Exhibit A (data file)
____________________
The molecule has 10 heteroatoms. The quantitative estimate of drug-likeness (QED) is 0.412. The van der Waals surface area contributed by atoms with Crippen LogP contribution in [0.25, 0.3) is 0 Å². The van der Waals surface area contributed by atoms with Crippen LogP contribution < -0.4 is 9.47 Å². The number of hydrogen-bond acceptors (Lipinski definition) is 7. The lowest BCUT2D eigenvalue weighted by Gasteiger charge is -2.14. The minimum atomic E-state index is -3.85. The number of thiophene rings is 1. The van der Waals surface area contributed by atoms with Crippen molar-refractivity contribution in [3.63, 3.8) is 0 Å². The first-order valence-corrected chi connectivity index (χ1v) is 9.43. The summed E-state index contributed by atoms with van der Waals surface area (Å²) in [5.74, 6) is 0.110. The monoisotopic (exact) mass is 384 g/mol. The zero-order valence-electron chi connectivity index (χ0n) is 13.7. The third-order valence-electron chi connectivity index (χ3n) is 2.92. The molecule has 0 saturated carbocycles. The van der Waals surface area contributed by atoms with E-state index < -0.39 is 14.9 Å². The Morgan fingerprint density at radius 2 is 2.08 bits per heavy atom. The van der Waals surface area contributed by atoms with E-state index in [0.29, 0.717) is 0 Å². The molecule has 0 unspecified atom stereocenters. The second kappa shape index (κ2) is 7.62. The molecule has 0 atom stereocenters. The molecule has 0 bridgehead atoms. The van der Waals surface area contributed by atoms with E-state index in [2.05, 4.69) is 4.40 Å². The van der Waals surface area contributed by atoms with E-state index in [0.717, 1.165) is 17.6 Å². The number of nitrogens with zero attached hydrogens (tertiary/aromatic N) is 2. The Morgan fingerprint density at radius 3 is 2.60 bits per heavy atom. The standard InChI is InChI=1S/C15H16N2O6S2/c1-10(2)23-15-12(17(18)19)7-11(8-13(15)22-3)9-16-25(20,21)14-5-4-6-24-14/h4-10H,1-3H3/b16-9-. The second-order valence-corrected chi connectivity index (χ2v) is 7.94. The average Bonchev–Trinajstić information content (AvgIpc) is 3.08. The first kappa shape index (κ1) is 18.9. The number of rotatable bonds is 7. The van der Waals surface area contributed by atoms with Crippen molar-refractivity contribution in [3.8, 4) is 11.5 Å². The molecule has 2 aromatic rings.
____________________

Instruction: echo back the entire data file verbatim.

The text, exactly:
The molecule has 10 heteroatoms. The quantitative estimate of drug-likeness (QED) is 0.412. The van der Waals surface area contributed by atoms with Crippen LogP contribution in [0.25, 0.3) is 0 Å². The van der Waals surface area contributed by atoms with Crippen LogP contribution < -0.4 is 9.47 Å². The number of hydrogen-bond acceptors (Lipinski definition) is 7. The lowest BCUT2D eigenvalue weighted by Gasteiger charge is -2.14. The minimum atomic E-state index is -3.85. The number of thiophene rings is 1. The van der Waals surface area contributed by atoms with Crippen molar-refractivity contribution in [3.63, 3.8) is 0 Å². The first-order valence-corrected chi connectivity index (χ1v) is 9.43. The summed E-state index contributed by atoms with van der Waals surface area (Å²) in [5.74, 6) is 0.110. The monoisotopic (exact) mass is 384 g/mol. The zero-order valence-electron chi connectivity index (χ0n) is 13.7. The third-order valence-electron chi connectivity index (χ3n) is 2.92. The molecule has 0 saturated carbocycles. The van der Waals surface area contributed by atoms with E-state index < -0.39 is 14.9 Å². The Morgan fingerprint density at radius 2 is 2.08 bits per heavy atom. The van der Waals surface area contributed by atoms with E-state index in [0.29, 0.717) is 0 Å². The molecule has 0 unspecified atom stereocenters. The second kappa shape index (κ2) is 7.62. The molecule has 0 atom stereocenters. The molecule has 0 bridgehead atoms. The van der Waals surface area contributed by atoms with E-state index in [2.05, 4.69) is 4.40 Å². The van der Waals surface area contributed by atoms with E-state index in [0.717, 1.165) is 17.6 Å². The number of nitrogens with zero attached hydrogens (tertiary/aromatic N) is 2. The Morgan fingerprint density at radius 3 is 2.60 bits per heavy atom. The standard InChI is InChI=1S/C15H16N2O6S2/c1-10(2)23-15-12(17(18)19)7-11(8-13(15)22-3)9-16-25(20,21)14-5-4-6-24-14/h4-10H,1-3H3/b16-9-. The second-order valence-corrected chi connectivity index (χ2v) is 7.94. The average Bonchev–Trinajstić information content (AvgIpc) is 3.08. The first kappa shape index (κ1) is 18.9. The number of rotatable bonds is 7. The van der Waals surface area contributed by atoms with Crippen molar-refractivity contribution in [3.8, 4) is 11.5 Å². The molecule has 2 aromatic rings.